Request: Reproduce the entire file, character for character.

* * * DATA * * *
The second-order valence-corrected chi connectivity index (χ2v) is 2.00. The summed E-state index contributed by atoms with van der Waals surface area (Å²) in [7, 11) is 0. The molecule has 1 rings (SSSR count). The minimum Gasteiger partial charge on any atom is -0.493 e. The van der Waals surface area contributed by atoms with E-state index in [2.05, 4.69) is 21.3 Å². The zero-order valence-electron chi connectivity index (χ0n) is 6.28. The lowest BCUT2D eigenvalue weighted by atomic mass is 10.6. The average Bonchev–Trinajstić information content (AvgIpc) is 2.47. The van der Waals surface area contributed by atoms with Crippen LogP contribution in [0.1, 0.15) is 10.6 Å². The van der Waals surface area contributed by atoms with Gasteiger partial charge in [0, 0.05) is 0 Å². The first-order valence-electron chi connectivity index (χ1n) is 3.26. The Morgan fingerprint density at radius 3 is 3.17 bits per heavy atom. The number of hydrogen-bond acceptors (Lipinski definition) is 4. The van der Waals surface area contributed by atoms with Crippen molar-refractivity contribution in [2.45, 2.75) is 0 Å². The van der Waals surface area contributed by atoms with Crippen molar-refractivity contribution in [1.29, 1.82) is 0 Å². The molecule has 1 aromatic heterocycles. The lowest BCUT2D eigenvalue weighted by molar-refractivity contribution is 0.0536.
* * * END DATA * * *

The second-order valence-corrected chi connectivity index (χ2v) is 2.00. The summed E-state index contributed by atoms with van der Waals surface area (Å²) in [7, 11) is 0. The molecule has 1 rings (SSSR count). The minimum Gasteiger partial charge on any atom is -0.493 e. The van der Waals surface area contributed by atoms with E-state index in [2.05, 4.69) is 21.3 Å². The zero-order valence-electron chi connectivity index (χ0n) is 6.28. The lowest BCUT2D eigenvalue weighted by atomic mass is 10.6. The average Bonchev–Trinajstić information content (AvgIpc) is 2.47. The van der Waals surface area contributed by atoms with Crippen LogP contribution in [0.1, 0.15) is 10.6 Å². The van der Waals surface area contributed by atoms with Gasteiger partial charge in [0, 0.05) is 0 Å². The first-order valence-electron chi connectivity index (χ1n) is 3.26. The Morgan fingerprint density at radius 3 is 3.17 bits per heavy atom. The number of hydrogen-bond acceptors (Lipinski definition) is 4. The van der Waals surface area contributed by atoms with Crippen molar-refractivity contribution in [2.45, 2.75) is 0 Å². The van der Waals surface area contributed by atoms with Crippen molar-refractivity contribution in [1.29, 1.82) is 0 Å². The molecule has 1 aromatic heterocycles. The lowest BCUT2D eigenvalue weighted by molar-refractivity contribution is 0.0536.